Up to a point, the career of Kaczynski eerily mirrors that of William Sidis ( see earlier blog ), even down to the symptoms of autism which Kaczynski seems to have shown from an early age. Like many on the autistic spectrum, Kaczynski takes his obsession with one or more issues of a particular kind to an extreme. In his albeit deranged view, a campaign of violence against legitimate targets should necessarily be backed up by reasoned polemic. Today, if we reject the violence, we shouldn’t automatically reject the arguments, and reading his work, particularly some of his perceptive ideas on ‘ leftism ‘ and ‘ oversocialization’, one cannot help but be impressed.
In the States Dr Kaczynski is taken seriously as a thinker -and his writings are freely available on ABE, Amazon etc.,

George M. Zinkhan ( 1952 – 2009)

Richard Watson, Leyland Pitt, George Zinkhan and Pierre Berthon. Electronic Commerce. Harcourt College Publications, 1999. $1
George Zinkhan. Advertising Research. American Marketing Association, 2000. $20.
Eric Arnould, Linda Price and George M Zinkhan. Consumers. McGraw-Hill Series in Marketing ,2001. $45 – $395.

Professor of marketing George Zinkhan seems to have belonged to the category of little men who suddenly lose their marbles —as in ‘ I’m mad as hell and I’m not to take it any more ‘, out of the film ‘Network’, or more recently such rabid UK killers on the run as Derek ‘Birdy’ Bird and Raoul Moat. However, unlike Dr Zinkhan, neither of the two Englishmen published books. However, it is unlikely that any of his academic works might suggest why a seemingly mild mannered college professor would suddenly slaughter his wife and two others at a nice party put on for the local theatre group in Athens, Georgia on 25 April 2009, although his alleged poetry, which the American Marketing Association published on its website, reveals a disturbed mind with a potential for violence. Zinkhan also wins a different kind of notoriety for the truly bizarre circumstances of his own suicide while on the run. Apparently, within a week of the murders he dug a grave for himself in woodland, lay down in it and pulled a pallet covered with dirt and debris over the hole. He then shot himself in the head.
Incidentally, there’s nothing on any of this extraordinary behaviour in the entries for the professor’s books on ABE. Missed a trick there—those booksellers. [R.M. Healey]

Dr Zinkhan's suicide was certainly a belt and braces job, I have heard theories that Lord Lucan may have left this world in the same manner. Thanks Robin for a gripping series and a potential new collecting area. Quite restricted, especially if you stick to those who wrote books before they became killers. A friend who collects books by deaf writers has amassed an enormous collection. The problem is that if a writer lives long enough there is a good chance he will become deaf. Deaf murderers might restrict a collection too much however.

I recall buying a box of jacketed novels and looking without success for some sort of persistent theme. A customer who saw me pricing them noticed that every single jacket had a woman on it wearing earrings. Who knows what evil lurks in the hearts of men? The Shadow knows!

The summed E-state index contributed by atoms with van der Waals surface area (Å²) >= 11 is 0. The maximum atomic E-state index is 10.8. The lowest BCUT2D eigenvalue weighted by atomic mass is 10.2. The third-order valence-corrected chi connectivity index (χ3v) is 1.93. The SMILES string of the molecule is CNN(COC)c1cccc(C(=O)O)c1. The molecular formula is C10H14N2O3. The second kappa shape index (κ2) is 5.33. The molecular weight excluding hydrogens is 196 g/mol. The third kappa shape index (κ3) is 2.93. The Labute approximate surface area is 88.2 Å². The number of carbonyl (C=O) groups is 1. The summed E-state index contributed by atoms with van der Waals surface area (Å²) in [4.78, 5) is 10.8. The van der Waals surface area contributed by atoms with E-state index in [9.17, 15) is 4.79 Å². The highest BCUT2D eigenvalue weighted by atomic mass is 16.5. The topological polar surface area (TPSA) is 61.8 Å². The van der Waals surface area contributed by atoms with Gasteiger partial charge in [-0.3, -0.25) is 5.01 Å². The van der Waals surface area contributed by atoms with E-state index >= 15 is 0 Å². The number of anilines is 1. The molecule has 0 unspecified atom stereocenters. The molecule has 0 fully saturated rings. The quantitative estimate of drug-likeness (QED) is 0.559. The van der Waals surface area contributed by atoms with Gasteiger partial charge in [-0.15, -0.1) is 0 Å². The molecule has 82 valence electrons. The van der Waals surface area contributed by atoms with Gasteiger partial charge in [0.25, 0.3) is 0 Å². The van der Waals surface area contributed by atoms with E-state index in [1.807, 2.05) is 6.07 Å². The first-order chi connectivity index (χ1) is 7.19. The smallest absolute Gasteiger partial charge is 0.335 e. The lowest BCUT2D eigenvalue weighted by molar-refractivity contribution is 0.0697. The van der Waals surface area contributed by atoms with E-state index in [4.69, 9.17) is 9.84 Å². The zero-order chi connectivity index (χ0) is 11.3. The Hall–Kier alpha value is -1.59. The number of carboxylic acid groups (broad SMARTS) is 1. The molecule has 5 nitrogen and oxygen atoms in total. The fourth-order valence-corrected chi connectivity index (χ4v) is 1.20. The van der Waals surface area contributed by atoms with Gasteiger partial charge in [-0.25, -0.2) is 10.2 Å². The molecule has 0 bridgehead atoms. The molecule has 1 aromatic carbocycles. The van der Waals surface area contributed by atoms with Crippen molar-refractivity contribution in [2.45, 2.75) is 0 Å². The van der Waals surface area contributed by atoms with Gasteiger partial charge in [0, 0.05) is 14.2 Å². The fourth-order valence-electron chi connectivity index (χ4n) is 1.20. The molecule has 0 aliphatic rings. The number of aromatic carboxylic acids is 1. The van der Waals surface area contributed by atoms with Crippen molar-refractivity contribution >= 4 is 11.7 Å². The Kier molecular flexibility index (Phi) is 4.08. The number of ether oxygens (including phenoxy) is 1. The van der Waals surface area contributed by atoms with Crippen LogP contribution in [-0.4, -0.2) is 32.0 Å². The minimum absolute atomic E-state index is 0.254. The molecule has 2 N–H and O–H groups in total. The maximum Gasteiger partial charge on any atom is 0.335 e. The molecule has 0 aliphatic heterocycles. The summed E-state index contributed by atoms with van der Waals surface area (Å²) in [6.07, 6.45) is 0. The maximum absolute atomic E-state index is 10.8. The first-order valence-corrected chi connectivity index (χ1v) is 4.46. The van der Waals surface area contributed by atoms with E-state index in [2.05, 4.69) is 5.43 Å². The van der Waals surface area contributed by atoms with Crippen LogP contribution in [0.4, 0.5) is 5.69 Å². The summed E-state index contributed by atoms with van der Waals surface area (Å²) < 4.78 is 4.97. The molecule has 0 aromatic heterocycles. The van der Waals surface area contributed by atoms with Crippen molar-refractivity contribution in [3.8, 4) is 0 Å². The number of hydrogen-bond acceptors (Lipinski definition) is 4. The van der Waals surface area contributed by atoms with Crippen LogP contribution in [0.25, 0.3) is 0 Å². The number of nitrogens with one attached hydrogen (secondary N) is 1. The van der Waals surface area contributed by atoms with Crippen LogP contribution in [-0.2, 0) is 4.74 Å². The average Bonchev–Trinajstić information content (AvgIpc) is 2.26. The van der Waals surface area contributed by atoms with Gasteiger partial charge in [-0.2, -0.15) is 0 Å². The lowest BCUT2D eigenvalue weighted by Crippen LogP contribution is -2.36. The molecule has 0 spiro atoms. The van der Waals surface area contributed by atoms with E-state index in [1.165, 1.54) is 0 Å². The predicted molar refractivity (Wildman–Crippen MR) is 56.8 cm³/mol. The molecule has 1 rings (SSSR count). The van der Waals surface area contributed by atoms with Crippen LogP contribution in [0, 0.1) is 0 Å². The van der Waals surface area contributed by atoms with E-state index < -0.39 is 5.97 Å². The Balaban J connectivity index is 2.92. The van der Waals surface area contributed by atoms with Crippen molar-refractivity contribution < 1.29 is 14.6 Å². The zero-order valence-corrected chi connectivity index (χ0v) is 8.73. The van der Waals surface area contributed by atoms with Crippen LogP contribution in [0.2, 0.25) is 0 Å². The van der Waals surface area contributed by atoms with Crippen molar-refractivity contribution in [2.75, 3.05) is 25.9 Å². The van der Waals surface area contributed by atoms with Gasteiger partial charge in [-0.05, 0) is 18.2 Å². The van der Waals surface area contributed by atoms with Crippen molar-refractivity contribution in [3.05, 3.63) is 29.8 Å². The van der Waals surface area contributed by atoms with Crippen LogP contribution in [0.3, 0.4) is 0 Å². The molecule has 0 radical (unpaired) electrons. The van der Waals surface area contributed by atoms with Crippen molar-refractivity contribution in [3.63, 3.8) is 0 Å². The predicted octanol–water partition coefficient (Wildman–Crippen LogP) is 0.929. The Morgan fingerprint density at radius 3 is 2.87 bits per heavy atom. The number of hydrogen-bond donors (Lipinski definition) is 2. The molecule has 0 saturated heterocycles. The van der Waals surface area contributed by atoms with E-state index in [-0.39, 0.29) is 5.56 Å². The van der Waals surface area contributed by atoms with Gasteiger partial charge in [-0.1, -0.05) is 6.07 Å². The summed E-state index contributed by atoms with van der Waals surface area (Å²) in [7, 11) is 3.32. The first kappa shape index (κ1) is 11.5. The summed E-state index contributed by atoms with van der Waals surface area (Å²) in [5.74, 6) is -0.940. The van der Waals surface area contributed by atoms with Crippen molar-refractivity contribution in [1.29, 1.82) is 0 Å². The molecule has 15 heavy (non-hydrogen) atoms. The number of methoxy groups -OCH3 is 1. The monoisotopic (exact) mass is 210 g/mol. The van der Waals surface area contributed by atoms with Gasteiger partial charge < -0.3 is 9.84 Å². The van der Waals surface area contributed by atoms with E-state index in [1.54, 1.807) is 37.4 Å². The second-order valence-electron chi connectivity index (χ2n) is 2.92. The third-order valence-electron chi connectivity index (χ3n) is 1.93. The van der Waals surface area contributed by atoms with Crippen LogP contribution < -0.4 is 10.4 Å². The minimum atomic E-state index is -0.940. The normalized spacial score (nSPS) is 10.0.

23 January 2011

Overheard in the Bookshop

The things they say...

1) Second- hand booksellers

If the hilarious Book Worm Droppings is any indication, the astonishing things that are overheard in second-hand bookshops must rival, if exceed, anything that the TV scriptwriters of the much missed Black Books came up with. Perhaps the book inspired them. Who knows ? In any case, for sheer laugh out loud hilarity the compilation that bookseller and publisher Shaun Tyas brought out in 1988 using material from his own encounters with customers and fellow dealers, as well as examples sent to him by booksellers throughout the world, has become a minor classic of its kind and well worthy of standing alongside the better known Bizarre Books.

In this first blog I will be including some extracts from Droppings that focus primarily on the remarks of booksellers, but first here are a few of the ruder remarks I have had to endure over a long career as a collector. They are in no particular chronological or thematic order .

‘ I’ve heard that there’s a good public library just up the road ‘
Said to me sometime in the late eighties by the irascible wife of a well-known book dealer in Selly Oak, Birmingham, recently retired. I had been perusing for ten minutes or so some of the more choice volumes in the shop, including William Hone’s very scarce History of Lotteries. Taken aback, I could only reply that ‘ Unfortunately, those library books aren’t for sale ‘ before I exited the shop in a flustered state. I’ve never been back.

‘ You can’t afford that ‘
Delivered within a few minutes of my arrival. I had been carefully examining an impressive stock of quality antiquarian books presided over by a bustling, pompous little man in his sixties (I was just twenty) in Moseley village, Birmingham. Admittedly, my hair was long and I didn’t dress like the sort of man who might have the money to buy a first of Fielding’s Pamela, or whatever it was. The shop closed not long afterwards.